The most effective exclusion materials on the market today include stainless steel or other permanent elements that will not degrade over time. There are online retailers dedicated to exclusion who offer a wide range of specialty products to protect cracks and crevices, and other problem areas.

Where Do I begin?

Exterior doors, garage doors, loading dock doors, vents, and at points where electrical, water, gas, sewer and HVAC lines enter a building are all common entry points that should be protected. Rodents can also gain access through weep holes, small cracks in the foundation, and beneath roofing tiles.

For all of their scurrying in the shadows, it is also very common for rodents to brazenly walk right through – or perhaps under – the door. Personnel doors, garage doors and loading dock doors are all at risk. Exterior doors should remain closed whenever possible, and sheet iron flashing should be installed at the base of wooden doors, which are vulnerable to rodent gnawing. One common misconception is that standard, rubber door sweeps used for weather sealing are sufficient to keep out rodents. Not true! A standard rubber door sweep won't last the night against a determined mouse or rat. Instead, install door sweeps that are built especially for deterring rodents and have been proven effective.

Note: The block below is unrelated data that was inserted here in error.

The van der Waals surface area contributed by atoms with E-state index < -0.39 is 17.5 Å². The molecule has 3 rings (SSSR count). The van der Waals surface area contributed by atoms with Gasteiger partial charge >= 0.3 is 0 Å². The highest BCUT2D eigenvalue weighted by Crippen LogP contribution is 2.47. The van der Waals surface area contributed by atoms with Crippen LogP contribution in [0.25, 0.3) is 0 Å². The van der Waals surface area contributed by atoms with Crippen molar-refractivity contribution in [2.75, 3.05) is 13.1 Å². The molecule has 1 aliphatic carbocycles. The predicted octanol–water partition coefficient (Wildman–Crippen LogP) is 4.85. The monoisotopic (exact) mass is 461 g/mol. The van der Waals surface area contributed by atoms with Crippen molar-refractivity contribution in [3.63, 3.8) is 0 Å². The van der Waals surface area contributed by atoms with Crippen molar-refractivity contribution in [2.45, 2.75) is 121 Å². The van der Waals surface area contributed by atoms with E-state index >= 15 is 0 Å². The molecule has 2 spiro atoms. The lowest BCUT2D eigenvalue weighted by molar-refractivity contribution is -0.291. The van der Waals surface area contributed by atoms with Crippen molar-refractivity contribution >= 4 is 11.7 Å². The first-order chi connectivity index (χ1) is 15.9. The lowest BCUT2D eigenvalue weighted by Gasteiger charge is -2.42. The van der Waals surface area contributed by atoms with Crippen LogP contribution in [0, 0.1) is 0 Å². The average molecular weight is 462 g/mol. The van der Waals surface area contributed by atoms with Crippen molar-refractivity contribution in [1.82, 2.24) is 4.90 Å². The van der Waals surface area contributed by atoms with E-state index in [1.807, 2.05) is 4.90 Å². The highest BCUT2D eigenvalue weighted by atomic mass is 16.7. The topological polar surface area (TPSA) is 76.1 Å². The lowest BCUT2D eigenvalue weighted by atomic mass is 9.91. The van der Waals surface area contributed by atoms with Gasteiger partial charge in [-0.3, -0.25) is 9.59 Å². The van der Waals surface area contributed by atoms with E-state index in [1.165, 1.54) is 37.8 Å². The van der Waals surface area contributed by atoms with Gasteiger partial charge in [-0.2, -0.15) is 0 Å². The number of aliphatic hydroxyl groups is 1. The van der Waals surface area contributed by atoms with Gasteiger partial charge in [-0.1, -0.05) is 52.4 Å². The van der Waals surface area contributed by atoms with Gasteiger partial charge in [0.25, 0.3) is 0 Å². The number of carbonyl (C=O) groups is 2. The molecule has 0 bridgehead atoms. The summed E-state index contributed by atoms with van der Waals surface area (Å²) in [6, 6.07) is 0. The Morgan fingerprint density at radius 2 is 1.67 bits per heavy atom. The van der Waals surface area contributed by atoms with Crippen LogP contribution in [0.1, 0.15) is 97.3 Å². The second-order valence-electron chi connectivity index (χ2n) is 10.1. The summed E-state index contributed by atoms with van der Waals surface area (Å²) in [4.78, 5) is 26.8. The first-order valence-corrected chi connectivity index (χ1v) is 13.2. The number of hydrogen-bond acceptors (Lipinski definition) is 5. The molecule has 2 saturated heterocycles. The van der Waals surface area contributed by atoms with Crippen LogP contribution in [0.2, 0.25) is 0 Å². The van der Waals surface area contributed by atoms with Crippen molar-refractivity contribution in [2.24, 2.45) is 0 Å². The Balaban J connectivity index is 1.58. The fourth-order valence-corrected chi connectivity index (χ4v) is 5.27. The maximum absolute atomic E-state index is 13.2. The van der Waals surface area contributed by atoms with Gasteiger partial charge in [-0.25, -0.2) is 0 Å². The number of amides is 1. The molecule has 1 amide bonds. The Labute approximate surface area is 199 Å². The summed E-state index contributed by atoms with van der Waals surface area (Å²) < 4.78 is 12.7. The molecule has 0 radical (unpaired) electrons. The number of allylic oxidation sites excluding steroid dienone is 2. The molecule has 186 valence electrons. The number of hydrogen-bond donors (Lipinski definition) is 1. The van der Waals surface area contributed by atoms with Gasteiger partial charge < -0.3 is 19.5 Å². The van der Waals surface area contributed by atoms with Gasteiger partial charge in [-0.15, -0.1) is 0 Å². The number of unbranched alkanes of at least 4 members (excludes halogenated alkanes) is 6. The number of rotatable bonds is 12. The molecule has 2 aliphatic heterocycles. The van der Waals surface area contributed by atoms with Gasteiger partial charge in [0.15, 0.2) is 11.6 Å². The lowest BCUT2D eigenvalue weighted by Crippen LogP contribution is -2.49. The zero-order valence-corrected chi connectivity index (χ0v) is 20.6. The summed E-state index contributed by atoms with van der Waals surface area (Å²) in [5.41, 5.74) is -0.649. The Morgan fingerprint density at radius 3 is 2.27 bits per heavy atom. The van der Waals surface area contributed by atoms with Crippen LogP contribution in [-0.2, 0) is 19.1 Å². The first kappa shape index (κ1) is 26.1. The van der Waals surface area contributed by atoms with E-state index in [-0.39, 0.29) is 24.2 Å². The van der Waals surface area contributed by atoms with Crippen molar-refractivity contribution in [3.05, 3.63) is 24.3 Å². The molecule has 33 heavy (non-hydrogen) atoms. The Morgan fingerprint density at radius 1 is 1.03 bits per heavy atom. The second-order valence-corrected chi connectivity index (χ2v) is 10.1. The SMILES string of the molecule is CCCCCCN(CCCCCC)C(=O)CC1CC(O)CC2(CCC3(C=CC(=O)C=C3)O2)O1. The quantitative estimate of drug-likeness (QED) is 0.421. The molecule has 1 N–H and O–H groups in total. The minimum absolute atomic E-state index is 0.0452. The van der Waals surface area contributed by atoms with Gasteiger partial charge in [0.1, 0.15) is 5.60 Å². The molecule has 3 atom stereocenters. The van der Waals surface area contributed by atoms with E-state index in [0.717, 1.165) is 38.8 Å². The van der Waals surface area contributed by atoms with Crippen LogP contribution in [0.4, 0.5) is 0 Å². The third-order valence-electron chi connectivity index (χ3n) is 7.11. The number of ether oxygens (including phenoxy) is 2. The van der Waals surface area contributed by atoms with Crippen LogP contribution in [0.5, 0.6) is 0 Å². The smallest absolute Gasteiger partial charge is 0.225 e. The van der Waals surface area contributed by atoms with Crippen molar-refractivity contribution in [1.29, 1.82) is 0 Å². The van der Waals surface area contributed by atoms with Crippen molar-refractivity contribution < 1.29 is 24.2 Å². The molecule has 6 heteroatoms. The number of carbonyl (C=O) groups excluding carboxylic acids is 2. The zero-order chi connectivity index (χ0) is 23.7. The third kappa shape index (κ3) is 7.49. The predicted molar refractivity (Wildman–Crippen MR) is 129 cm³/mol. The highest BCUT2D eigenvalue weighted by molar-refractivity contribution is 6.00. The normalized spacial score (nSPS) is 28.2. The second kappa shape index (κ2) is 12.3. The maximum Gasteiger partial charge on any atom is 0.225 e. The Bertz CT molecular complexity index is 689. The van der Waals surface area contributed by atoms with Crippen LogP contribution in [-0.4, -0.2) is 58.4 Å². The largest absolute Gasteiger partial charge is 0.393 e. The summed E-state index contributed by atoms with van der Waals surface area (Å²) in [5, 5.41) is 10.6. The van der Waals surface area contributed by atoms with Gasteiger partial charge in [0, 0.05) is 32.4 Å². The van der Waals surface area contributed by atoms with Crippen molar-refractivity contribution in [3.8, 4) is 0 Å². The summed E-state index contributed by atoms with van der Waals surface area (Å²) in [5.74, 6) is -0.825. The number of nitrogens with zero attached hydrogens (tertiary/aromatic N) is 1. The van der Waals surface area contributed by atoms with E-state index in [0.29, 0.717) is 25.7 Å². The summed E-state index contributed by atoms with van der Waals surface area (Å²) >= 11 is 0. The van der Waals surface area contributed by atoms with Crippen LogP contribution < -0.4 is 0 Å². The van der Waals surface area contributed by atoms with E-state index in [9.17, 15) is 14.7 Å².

Another critical yet often-overlooked area in exclusion is loading dock doors. The small gaps beneath and around loading dock doors are susceptible entry points, as is the gap around dock levelers. Rodent-proof seals should be installed on all dock levelers and overhead doors. Vertical side seals are also important because rodents will not stop at ground level attacks.